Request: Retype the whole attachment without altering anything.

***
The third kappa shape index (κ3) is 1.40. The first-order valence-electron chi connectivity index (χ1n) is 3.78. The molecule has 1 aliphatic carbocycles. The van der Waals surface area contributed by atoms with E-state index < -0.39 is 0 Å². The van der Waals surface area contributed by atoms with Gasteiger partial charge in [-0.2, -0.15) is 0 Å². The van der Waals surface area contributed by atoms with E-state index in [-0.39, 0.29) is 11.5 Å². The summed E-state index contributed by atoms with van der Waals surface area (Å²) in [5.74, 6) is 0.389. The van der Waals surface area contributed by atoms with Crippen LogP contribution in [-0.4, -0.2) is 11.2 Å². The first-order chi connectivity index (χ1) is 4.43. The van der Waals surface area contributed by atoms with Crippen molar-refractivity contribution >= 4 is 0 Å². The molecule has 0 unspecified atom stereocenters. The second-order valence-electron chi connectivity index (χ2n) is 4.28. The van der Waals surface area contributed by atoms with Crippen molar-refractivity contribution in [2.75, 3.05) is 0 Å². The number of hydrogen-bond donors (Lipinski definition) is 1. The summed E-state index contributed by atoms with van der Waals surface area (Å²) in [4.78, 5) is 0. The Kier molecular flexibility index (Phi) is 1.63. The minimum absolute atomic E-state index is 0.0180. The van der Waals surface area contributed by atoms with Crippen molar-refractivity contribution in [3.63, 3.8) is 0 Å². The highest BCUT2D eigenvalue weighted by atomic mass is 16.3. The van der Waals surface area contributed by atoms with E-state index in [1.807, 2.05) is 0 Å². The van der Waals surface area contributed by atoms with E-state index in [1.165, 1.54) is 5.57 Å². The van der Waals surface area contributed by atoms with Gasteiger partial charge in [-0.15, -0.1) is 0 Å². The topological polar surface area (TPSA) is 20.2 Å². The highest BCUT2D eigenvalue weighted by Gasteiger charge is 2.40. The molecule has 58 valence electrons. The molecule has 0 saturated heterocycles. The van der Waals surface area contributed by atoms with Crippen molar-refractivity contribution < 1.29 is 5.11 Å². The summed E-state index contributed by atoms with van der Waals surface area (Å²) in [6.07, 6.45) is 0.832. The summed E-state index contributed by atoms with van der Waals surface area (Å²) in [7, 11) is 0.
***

The third kappa shape index (κ3) is 1.40. The first-order valence-electron chi connectivity index (χ1n) is 3.78. The molecule has 1 aliphatic carbocycles. The van der Waals surface area contributed by atoms with E-state index < -0.39 is 0 Å². The van der Waals surface area contributed by atoms with Gasteiger partial charge in [-0.2, -0.15) is 0 Å². The van der Waals surface area contributed by atoms with E-state index in [-0.39, 0.29) is 11.5 Å². The summed E-state index contributed by atoms with van der Waals surface area (Å²) in [5.74, 6) is 0.389. The van der Waals surface area contributed by atoms with Crippen LogP contribution in [-0.4, -0.2) is 11.2 Å². The first-order chi connectivity index (χ1) is 4.43. The van der Waals surface area contributed by atoms with Crippen molar-refractivity contribution >= 4 is 0 Å². The molecule has 0 unspecified atom stereocenters. The second-order valence-electron chi connectivity index (χ2n) is 4.28. The van der Waals surface area contributed by atoms with Crippen molar-refractivity contribution in [2.75, 3.05) is 0 Å². The number of hydrogen-bond donors (Lipinski definition) is 1. The summed E-state index contributed by atoms with van der Waals surface area (Å²) in [4.78, 5) is 0. The Kier molecular flexibility index (Phi) is 1.63. The minimum absolute atomic E-state index is 0.0180. The van der Waals surface area contributed by atoms with Crippen molar-refractivity contribution in [3.63, 3.8) is 0 Å². The highest BCUT2D eigenvalue weighted by atomic mass is 16.3. The van der Waals surface area contributed by atoms with E-state index in [1.807, 2.05) is 0 Å². The van der Waals surface area contributed by atoms with E-state index in [1.165, 1.54) is 5.57 Å². The van der Waals surface area contributed by atoms with Gasteiger partial charge in [-0.15, -0.1) is 0 Å². The topological polar surface area (TPSA) is 20.2 Å². The highest BCUT2D eigenvalue weighted by Gasteiger charge is 2.40. The molecule has 58 valence electrons. The molecule has 0 saturated heterocycles. The van der Waals surface area contributed by atoms with Crippen molar-refractivity contribution < 1.29 is 5.11 Å². The summed E-state index contributed by atoms with van der Waals surface area (Å²) in [6.07, 6.45) is 0.832. The summed E-state index contributed by atoms with van der Waals surface area (Å²) in [7, 11) is 0.